Women in work: the female employment rate, company boards and the gender pay gap

Published: 08 Mar 2017

In brief

Claim

The gender pay gap is at the lowest on record.

Conclusion

That’s correct across a range of measures, although there’s still a significant gap overall.

 

We have the highest female employment rate on record.

 

Correct. A higher proportion of women aged 16-64 are in paid work than ever before, although the employment rate is still lower for women than for men.

 

More FTSE 100 board directors are women than ever before.

 

Correct. The proportion seems to have fallen fractionally in the months leading up to March 2017, although that’s nothing compared to the large year-on-year increases that came previously. Slightly over a quarter of FTSE 100 board members are women, so we’re still some way off equal representation on company boards.

Claim 1 of 3

“We have the highest female employment rate on record, we have the highest percentage of women on FTSE 100 boards on record, the gender pay gap is at the lowest on record... there’s still much more to do...”

Amanda Milling MP, 8 March 2017

It’s true that we have the highest female employment rate on record. A higher proportion of women aged 16-64 are in paid work than ever before and the same is true if you count everyone up to state pension age.

There’s still a nine percentage point gap between the employment rate for men and women aged 16-64.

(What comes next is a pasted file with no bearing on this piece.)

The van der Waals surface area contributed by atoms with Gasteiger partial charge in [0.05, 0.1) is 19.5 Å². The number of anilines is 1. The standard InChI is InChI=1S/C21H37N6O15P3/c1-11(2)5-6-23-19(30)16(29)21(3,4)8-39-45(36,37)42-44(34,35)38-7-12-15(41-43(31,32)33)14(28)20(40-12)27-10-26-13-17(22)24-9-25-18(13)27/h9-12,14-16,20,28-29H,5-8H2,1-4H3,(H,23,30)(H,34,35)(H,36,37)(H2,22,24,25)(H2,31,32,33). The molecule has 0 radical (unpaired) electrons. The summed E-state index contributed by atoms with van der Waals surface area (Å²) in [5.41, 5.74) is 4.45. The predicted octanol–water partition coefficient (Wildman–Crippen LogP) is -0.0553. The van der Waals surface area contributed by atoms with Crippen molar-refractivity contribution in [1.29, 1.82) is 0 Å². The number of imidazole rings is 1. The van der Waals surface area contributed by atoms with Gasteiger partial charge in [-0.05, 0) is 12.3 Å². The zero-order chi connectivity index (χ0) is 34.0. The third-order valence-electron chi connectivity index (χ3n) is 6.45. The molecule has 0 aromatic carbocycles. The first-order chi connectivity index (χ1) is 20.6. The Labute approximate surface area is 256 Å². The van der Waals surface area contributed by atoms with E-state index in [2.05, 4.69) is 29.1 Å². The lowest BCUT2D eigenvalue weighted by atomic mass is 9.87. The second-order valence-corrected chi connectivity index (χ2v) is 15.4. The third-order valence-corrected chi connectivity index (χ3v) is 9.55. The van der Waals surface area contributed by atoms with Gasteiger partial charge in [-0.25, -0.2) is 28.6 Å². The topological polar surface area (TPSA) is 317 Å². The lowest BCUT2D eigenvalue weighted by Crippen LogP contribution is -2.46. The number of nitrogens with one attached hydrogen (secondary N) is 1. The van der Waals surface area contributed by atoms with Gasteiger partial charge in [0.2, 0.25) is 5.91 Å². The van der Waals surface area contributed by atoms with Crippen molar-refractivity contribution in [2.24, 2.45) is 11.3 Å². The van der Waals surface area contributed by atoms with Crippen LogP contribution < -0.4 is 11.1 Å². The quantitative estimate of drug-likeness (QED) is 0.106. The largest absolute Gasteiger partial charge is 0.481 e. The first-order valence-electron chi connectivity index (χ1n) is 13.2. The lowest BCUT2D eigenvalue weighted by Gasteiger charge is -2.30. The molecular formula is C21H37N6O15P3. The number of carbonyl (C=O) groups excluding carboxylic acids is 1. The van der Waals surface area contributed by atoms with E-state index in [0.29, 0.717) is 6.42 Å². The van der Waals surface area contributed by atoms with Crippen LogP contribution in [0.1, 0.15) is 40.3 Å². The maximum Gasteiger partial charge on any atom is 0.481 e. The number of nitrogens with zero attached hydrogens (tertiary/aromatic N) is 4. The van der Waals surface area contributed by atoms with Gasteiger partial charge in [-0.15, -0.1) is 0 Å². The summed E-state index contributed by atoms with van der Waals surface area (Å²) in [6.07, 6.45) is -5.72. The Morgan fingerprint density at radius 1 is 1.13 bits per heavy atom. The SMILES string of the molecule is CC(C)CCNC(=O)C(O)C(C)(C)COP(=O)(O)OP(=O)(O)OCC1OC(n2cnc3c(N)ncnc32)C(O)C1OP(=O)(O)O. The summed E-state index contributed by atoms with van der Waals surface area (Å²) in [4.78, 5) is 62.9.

We also have very near to the highest ever percentage of women on FTSE 100 boards, according to the professional forum Boards Watch.

The FTSE 100 includes the hundred most highly-valued companies listed on the London Stock Exchange.

About 27% of directors on their boards are women: 32% of non-executive directors and 10% of executive directors. The proportion seems to have fallen fractionally in the months leading up to March 2017, although that’s nothing compared to the large year-on-year increases that came previously.

Finally, it’s true that the gender pay gap is the lowest on record by median hourly earnings. That’s correct whether you compare hourly earnings across all workers, or just look at full time workers.

There’s still a gap. If you knew nothing about two people except that one was a man, one was a woman, and both were working full-time, then you’d expect the woman to earn about £1.34 per hour less than the man.

Your expectations would change if you knew a bit more about them. The gender pay gap varies according to things like age, how much you get paid, the hours you work and the type of job you do.

We’ve discussed what these kinds of statistics do and don’t tell us in our article on age, motherhood and the gender pay gap.

This factcheck is part of a roundup of Prime Minister's Questions. Read the roundup.


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